April 26, 2023

Unimaginable. But this is the sad reality faced by many children today.

In my 29 years of fighting to prevent the sexual abuse and exploitation of children, this horrifying case hit me hard. 
It reminded me to remind you that even the most unlikely people can be that "disguised predator" that we may assume is a safe person. The sad reality is that pure evil that exists behind the dark veil that conceals child sexual abuse and exploitation.
As disturbing as it is, child sex abuse is preventable. It's important to be educated.  We're here to help.

I always make it a point to remind parents and kids that you can't disguise a child predator. A predator can be anyone. A doctor, lawyer, pastor, coach, teacher or family member -- anyone, male or female.

In the disturbing case referenced above, Eleanor Hunton Hoppe of Charlottesville, Virginia -- a mother of two young daughters, a described "socialite" and ex-wife of a Virginia judge -- was arrested after police say she agreed to meet an undercover agent with his fictitious 8-year-old daughter at a hotel in Warrenton, Virginia. Police say Hoppe disclosed in her online communications with the undercover agent her plans to abuse the girl. The police report also indicates that she sent violent child sexual abuse material to agents.

The accused mother was charged with distributing child pornography, enticement of a minor and attempted transportation of a minor with attempt to engage in sexual activity. The accounts of her alleged activity are too disturbing to share here.

Research shows that women, even mothers who sexually abuse children, may do so for different reasons than men, including narcissistic tendencies (jealousy, exaggerated self importance), may see a relationship based on love and not abuse, or may be a "predisposed molester," often having experienced abuse themselves.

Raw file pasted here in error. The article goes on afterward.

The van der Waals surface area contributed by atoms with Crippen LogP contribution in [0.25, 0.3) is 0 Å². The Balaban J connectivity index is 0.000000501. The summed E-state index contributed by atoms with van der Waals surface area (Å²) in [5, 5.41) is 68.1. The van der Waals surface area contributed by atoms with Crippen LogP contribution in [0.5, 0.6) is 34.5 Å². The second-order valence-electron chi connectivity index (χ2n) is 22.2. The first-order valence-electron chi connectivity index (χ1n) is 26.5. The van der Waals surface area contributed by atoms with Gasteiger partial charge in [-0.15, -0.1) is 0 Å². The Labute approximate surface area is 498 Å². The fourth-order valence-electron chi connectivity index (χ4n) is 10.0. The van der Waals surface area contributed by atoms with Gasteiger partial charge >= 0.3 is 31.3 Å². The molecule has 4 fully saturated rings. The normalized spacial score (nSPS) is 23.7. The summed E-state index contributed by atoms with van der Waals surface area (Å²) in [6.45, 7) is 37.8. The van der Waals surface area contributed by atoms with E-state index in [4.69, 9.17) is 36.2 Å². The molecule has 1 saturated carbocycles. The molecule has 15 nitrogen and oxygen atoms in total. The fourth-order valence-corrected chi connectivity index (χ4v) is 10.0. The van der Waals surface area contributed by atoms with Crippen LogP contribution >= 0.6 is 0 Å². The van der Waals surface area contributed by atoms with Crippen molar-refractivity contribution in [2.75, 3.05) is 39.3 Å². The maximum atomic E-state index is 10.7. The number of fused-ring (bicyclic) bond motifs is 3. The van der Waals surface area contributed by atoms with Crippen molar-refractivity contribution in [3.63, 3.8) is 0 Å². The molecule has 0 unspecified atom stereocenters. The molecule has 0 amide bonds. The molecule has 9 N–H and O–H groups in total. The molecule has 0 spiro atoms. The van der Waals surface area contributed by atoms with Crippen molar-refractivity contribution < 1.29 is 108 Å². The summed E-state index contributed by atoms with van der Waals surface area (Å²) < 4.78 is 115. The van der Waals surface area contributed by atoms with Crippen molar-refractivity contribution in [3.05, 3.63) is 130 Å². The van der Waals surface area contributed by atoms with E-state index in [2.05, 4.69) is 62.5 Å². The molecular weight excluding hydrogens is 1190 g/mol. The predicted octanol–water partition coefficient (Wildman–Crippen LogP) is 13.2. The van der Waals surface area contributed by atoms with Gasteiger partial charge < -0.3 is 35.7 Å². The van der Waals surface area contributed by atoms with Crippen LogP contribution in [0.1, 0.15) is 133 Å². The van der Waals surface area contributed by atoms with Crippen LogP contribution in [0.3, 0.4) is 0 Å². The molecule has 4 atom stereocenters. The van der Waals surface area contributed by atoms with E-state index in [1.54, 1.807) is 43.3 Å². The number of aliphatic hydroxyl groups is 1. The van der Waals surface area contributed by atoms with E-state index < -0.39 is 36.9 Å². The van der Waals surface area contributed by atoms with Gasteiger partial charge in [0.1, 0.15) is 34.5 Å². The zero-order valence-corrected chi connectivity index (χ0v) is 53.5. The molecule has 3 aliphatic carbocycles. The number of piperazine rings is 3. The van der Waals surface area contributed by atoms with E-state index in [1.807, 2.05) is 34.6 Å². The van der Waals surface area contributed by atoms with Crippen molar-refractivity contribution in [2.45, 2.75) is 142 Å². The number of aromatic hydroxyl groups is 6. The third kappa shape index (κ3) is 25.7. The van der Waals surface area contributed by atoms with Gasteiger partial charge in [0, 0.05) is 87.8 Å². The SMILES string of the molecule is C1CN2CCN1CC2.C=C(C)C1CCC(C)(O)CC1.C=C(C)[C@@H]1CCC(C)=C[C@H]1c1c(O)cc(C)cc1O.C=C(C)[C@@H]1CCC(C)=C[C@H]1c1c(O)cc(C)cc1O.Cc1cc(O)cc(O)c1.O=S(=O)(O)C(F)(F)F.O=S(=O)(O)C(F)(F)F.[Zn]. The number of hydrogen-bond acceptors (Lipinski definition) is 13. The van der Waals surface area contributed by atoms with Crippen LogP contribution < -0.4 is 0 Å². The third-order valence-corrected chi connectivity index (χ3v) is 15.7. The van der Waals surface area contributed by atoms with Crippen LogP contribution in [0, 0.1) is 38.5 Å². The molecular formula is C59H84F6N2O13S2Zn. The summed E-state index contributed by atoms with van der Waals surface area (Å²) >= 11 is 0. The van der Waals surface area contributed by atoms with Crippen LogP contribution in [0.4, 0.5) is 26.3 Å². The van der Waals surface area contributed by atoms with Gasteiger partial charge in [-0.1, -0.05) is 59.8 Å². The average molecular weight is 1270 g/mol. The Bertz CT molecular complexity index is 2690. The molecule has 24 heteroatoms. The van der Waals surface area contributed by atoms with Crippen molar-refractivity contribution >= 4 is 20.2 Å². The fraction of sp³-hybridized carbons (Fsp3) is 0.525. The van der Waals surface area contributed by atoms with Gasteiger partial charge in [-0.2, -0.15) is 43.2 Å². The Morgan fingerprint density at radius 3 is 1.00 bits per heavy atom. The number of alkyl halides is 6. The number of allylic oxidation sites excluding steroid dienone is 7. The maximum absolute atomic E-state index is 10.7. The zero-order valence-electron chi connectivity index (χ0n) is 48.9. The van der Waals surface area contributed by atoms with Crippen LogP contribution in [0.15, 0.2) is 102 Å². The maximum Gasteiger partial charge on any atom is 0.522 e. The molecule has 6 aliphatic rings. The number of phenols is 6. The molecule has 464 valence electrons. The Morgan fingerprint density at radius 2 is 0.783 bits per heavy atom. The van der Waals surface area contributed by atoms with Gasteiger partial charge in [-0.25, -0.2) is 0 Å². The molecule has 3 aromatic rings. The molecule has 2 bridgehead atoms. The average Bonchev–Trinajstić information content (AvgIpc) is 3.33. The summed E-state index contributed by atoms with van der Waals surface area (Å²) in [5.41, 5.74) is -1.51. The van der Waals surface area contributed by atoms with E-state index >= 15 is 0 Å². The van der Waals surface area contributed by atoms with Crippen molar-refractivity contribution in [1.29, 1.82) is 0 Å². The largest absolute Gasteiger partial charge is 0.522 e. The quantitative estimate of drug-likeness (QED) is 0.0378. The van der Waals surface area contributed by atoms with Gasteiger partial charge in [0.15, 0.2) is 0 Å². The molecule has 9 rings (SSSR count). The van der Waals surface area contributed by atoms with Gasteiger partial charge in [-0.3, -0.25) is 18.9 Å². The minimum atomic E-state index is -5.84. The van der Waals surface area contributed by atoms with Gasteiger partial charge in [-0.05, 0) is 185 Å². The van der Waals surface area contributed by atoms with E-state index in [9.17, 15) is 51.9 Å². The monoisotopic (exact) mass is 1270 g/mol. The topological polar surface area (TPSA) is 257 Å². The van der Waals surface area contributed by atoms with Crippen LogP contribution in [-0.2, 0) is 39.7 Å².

As we draw upon a close to "Child Abuse Prevention Month" marked each April, we must always be mindful of the very real risks our children face and educate ourselves and our children about these threats.

Key points:
  • You cannot detect disguised predator: prominent community leaders or even women with children can be a predator, sex offender or trafficker. They come from all backgrounds and may live in our own backyards.

  • Someone known and trusted by the child or child’s family members, perpetrates 91% of child sexual abuse. (Source: CDC)

  • Research has indicated that women are 4.5 times more likely to offend against their biological child, or other children in their care, as opposed to children they don't know.

  • Children and adolescents must be educated about predator awareness in age appropriate ways and made aware of the grooming tactics predators often employ to gain a child's trust.

  • Cycle of abuse- Children (whose sexual exploitation/abuse is depicted) are forced to suffer a lifetime of re-victimization and trauma each time the image of their sexual abuse is viewed online. Child sexual exploitation can have a direct connection to pornography and sex trafficking.


Conversation Starters:

Ask your child:

  • What kind of information do you consider safe or unsafe to share online?
  • Would it be easy for someone to track you down?
  • Have you ever said/posted anything online you wish you could take back?
  • Has anyone ever hurt your feelings with something they posted about you online?
  • Have you been contacted online by a stranger? If so, what did you do/say?
  • Has anyone ever asked you to send (or sent you) pictures or videos that made you feel uncomfortable?
  • Do you know what the word ‘consent’ means?
  • If someone said that you had to send them a picture or video “or else,” what do you think you should do?

An ounce of prevention is worth a pound of cure!

Parents, I urge you to have these critical conversations with your children. Build a relationship of trust so your children know they can come to you when they feel uncomfortable or unsafe.

Don't forget to visit internetsafety101.org for information on this topic and many other internet risks your children face. 

Working together to keep our children safer on the internet,

*** If you see something, say something. Report the online sexual exploitation of children to the CyberTipline.